Norman Mailer's legendary appearance on The Dick Cavett Show.

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Aug. 2 2007 1:42 PM

The Guest From Hell

Savoring Norman Mailer's legendary appearance on The Dick Cavett Show.

(Continued from Page 1)

Cavett then appeared on another part of the set to shill Domino sugar, which really is great for home-baked cookies at holiday time. His imitative Cookie Monster rumble ("Cooookies!!!") was rather too cute. For a segue, he actually said, "My next guest is a tough cookie." Reasoning, in all probability, that Mailer wouldn't hit a man wearing glasses, Vidal then put his glasses on.

The only hitch with my proposed stage adaptation is Mailer's inimitability. Either he'd have to play himself, or you'd have to cast someone far out—Johnny Depp or Tilda Swinton or Shaq or someone—in the role. Mailer swaggered out imitating a fighter's coiled ease, a superstar in a dark suit and black leather boots, angel-headed under Bob Dylan curls. He'd come from a cocktail party and boasted he'd been drinking, and he also looked pretty baked. He had head-butted Vidal in the green room. He bounced right into a performance that was better than some of his journalism and all of his novels. Everything he learned from studying Ali (rhythm and rope-a-dope) and Chaplin (grace and grandiosity) and Marilyn (eyelash-batting) went to use.

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Mailer failed to shake Gore's hand and pursed his lips when explaining why: "I guess I forget." Honestly besotted with Flanner—"I'm a student of television, and I'm overcome with how good you are"—he apologized to her in advance for breaking the charming mood, going on to call Gore a liar and hypocrite and "absolutely without character or moral foundation or even intellectual substance."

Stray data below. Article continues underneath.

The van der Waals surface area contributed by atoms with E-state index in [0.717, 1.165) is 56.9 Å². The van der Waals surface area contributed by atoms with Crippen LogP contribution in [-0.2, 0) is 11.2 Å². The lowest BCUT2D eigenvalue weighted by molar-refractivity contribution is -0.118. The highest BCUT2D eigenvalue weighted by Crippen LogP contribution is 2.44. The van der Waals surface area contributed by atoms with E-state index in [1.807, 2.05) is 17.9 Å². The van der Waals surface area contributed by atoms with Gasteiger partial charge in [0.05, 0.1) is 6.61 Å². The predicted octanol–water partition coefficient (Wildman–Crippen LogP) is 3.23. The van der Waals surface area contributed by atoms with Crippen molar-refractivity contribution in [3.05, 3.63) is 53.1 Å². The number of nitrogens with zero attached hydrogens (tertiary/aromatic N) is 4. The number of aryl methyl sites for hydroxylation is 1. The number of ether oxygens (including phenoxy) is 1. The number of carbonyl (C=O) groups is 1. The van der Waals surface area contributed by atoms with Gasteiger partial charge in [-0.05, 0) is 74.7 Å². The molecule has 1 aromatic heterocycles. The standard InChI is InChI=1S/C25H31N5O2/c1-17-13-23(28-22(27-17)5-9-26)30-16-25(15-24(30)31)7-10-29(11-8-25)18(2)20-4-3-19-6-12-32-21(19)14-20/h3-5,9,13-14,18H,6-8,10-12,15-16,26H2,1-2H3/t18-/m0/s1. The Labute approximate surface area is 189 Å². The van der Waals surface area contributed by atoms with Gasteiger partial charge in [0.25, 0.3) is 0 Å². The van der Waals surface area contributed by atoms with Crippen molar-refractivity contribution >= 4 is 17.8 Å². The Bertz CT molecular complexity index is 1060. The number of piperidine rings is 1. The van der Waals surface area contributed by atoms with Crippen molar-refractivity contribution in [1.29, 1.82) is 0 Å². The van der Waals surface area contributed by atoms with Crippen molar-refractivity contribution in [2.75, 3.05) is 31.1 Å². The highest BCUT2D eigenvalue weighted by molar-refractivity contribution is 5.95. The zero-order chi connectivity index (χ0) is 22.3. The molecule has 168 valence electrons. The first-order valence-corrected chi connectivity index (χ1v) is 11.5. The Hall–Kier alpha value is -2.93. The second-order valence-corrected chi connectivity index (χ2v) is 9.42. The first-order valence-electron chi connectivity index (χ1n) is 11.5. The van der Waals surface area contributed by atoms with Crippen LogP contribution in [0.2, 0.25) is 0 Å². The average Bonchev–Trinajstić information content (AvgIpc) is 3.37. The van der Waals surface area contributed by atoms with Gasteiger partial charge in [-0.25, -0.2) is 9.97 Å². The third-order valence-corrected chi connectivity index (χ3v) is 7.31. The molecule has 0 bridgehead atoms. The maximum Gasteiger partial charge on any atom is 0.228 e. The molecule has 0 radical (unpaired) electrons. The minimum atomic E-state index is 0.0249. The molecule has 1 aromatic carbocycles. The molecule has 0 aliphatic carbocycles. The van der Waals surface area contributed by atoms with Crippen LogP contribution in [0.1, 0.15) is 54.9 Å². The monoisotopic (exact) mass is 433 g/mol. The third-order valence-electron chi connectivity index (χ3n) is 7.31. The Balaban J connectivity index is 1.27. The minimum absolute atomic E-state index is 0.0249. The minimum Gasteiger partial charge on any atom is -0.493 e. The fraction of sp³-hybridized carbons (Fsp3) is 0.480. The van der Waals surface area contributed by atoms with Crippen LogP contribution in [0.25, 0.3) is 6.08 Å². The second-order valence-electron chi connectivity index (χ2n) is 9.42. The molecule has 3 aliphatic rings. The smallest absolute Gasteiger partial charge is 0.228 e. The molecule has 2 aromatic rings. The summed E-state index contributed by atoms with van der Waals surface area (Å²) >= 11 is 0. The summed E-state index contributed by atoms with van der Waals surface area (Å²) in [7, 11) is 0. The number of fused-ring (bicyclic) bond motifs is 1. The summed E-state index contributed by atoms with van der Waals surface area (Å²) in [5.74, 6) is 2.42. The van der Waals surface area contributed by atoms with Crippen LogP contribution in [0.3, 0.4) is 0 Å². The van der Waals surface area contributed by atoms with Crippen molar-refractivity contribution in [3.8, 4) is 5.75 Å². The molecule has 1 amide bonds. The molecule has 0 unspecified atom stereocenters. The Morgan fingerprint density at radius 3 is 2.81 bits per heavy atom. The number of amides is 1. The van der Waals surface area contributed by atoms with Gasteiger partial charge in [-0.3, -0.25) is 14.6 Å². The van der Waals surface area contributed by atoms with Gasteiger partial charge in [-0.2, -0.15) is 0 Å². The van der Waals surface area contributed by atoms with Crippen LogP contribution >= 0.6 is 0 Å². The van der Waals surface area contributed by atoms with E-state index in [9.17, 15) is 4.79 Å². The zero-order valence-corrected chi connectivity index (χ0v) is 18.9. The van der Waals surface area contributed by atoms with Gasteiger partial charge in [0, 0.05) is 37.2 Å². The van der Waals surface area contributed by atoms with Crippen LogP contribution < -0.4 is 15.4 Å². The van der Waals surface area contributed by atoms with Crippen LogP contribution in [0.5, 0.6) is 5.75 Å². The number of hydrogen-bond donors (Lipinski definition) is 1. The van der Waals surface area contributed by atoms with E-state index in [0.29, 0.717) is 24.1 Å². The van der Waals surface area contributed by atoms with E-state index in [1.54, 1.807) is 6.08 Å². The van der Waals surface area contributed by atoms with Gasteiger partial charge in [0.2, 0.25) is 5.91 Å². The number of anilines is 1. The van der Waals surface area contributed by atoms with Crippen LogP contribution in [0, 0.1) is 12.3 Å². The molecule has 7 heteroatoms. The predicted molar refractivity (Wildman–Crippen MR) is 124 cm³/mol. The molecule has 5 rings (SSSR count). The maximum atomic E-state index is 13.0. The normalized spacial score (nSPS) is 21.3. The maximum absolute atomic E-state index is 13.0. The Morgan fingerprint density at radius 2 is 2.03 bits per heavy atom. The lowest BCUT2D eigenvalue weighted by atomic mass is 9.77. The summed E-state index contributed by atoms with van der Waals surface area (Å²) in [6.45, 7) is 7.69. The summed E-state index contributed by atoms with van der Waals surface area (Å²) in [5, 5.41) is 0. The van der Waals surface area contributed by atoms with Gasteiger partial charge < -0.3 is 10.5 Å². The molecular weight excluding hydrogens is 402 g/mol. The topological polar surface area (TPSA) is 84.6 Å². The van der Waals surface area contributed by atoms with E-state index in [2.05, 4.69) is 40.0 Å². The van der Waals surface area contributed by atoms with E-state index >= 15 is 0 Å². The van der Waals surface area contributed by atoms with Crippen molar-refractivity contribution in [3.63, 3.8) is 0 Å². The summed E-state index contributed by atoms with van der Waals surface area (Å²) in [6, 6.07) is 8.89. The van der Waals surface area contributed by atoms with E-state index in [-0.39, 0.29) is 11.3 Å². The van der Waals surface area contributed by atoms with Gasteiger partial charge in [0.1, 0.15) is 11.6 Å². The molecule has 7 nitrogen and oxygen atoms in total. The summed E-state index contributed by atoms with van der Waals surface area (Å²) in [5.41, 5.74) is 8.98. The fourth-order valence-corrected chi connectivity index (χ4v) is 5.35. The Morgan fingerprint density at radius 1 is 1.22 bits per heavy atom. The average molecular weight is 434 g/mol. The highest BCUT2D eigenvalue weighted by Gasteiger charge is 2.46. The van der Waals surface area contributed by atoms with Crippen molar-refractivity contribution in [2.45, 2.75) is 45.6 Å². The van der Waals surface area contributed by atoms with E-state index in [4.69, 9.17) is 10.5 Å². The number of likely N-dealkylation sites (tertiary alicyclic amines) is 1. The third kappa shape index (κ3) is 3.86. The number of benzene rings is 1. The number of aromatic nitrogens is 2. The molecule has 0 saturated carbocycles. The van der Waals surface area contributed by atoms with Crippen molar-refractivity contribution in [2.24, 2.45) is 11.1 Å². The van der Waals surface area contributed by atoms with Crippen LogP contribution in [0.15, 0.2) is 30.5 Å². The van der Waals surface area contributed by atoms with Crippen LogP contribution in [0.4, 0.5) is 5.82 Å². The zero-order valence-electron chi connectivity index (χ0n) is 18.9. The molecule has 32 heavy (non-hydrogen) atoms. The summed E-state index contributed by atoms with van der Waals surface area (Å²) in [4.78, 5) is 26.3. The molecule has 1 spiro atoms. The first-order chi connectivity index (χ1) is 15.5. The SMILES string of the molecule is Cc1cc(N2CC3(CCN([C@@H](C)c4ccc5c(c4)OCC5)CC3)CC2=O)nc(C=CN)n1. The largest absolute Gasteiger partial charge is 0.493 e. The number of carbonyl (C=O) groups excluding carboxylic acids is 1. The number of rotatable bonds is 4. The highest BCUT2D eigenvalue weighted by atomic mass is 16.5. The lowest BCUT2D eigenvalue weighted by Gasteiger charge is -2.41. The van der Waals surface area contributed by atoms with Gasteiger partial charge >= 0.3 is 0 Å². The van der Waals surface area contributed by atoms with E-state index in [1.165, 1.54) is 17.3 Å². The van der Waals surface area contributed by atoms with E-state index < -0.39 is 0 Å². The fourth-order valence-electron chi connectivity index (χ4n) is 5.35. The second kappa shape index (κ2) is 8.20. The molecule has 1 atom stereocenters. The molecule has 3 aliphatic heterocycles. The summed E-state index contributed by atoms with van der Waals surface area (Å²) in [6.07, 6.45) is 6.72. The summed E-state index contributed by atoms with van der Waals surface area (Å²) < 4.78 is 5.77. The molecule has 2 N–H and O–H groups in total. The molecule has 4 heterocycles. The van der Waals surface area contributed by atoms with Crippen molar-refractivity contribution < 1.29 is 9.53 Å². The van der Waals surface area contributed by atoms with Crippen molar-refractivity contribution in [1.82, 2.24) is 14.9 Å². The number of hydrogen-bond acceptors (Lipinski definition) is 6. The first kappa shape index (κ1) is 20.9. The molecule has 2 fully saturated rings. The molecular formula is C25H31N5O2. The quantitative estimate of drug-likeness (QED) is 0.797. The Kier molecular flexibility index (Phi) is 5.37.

At issue was Gore's New York Review of Books piece on Mailer's Prisoner of Sex, that pot of crock about feminism. The review had said that Mailer's thoughts on sex "read like three days of menstrual flow," but Mailer as much as agreed with that. No, he had found it unreasonable that Gore had likened him to Charles Manson and that it was low of him to mention the thing with Adele and the penknife—"We all know that I stabbed my wife many years ago"—and then he went gunning. He didn't turn everyone against him at once, instead gradually modulating his courtliness with Flanner ("Angel, it's my turn now") and deepening his casual disdain for Cavett ("Why don't you look at your question sheet and ask your question?"). When the audience booed, he started yelling back—his accent, formerly professorial-patrician, slipping around from Texas sheriff to white Negro. He turned a swank salon into a churning saloon. For a coup de grace, Mailer called out Gore for lifting a bon mot from the previous week's Times Book Review. (For evidence that Mailer's point, however loutishly made, was a sharp one, note that the offending passage does not appear in Vidal's essay as reprinted in United States.)

Flanner seemed to appreciate Mailer's verve and quickness, despite being wholly put off by the arguing and insults: "Very odd! You act as if you're the only people here."

To which Mailer said, "That's the art of television, isn't it?"

We came back from the last break to see that Cavett had given Flanner a colorful bag of home-baked cookies made with Domino sugar. Clutching them in one gloved hand, she sighed, "My only solace," and the set went dark, and Mailer trotted off stage left.

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